3,000 and Counting
I noted yesterday that Lost Legacy has now passed 3,000 posts since 2005. This total if it were evenly spread over the seven years since March 2005 when it started would be about 422 posts per year (over 1 post per day).
However, it was not evenly spread each year, nor were posts spread regularly each day. In some weeks, several days pass without a post – the exigencies of daily life, retired with grandchildren, occasional travel – less now – and writing tasks that can crush against deadlines from which Lost Legacy suffers in the queue of very important family demands on my time. Health issues also sometimes intervene.
Fortunately, I thoroughly enjoy writing the Lost Legacy Blog, despite the number of literal errors, misspellings, poor typing, and unwieldy composition (of which one visitor complained so vigorously he/she promised not to come back - may he/she ever be blessed with leisure, supporting staff, and time to be so choosy). I too note these defects and try to edit them out afterwards.
In 2005 I did not think very far ahead, thinking that a Lost Legacy Blog (a relatively new computer activity just then) could be a fine way of publicising my book, Adam Smith’s Lost Legacy, Palgrave-Macmillan, also published in 2005 at an expensive price (£80) both here and in the USA. The USA edition had a poorer portrait of Smith on the front cover than te edition printed for the UK, due to the high price that the Scottish National Portrait Gallery of Edinburgh charged me, not Palgrave, for very limited publication rights of Smith’s live portrait from the excellent 1767 Tassie Medallions in its collection. Having been charged £600 (negotiated down from £800+) for my short direct quotations from the Oxford editions of Smith’s works, I effectively had to call a halt when faced with a large extra cost for rights for Lost Legacy, the book, in North America.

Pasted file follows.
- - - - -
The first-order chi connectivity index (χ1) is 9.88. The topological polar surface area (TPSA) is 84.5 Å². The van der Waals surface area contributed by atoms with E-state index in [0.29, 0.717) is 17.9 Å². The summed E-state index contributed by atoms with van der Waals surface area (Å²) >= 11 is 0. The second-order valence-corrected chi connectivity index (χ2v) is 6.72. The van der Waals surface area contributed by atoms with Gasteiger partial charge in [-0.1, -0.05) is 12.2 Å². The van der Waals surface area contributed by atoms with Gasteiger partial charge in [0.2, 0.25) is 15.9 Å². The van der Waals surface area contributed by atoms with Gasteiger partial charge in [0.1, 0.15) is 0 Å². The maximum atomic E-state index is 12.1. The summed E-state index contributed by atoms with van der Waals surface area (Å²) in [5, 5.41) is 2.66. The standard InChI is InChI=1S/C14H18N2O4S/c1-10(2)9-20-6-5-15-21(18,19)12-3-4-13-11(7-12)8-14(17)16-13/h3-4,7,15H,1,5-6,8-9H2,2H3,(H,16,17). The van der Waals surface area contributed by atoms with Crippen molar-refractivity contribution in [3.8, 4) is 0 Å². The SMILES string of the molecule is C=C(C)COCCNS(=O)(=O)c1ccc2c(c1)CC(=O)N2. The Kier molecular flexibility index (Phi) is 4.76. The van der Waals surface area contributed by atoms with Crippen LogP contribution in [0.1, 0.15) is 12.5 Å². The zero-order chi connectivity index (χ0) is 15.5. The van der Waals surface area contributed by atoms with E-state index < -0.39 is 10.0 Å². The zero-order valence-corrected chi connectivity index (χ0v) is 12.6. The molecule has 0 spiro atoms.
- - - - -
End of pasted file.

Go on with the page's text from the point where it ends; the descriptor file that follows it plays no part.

Well, that was then, this is now, 2013, and I intend to continue Lost Legacy, the Blog, for as long as I am able. So it is now on to 5,000 posts and the welcome growing number of comments from readers. Moderation of comments is not my preferred option, but I had to draw the line at hundreds of pornographic posts, sadly from China, a few years back, which took me a week to clear after somebody pointed them out (thank you!). I never refuse a reader’s comment, no matter how critical (they usually provide a topic for a new post).
Also, remember my standing invitation to those visiting Edinburgh to contact me about my guided ‘Adam Smith Tour’ (no charge) which I conduct along Edinburgh’s High Street from Adam Smith’s statue, beside the Cathedral, and opposite the original building where he was a Scottish Commissioner of Customs from 1778-90 (now the City of Edinburgh's council offices). We then walk down the High Street to Canongate Churchyard, where he is buried, and then almost next door to Panmure House. He lived there with his mother (she died in 1784) and his cousin, Janet (died 1787). Smith also regularly entertained the leading figures of the Scottish Enlightenment up to a few days before he died in 1790. Panmure House is now being restored by Edinburgh Business School, Heriot-Watt University, hopefully to be ready in 2014-15 for its new role of an international centre of economic and social research and public advocacy in the sceptical sense refined by Adam Smith and his Enlightenment friends. Drop me a line for details of the fund raising and the planned use of the restored house.
So it is a large thanks to all readers, both new and those re-visiting, the Lost Legacy Bog over the years since 2005.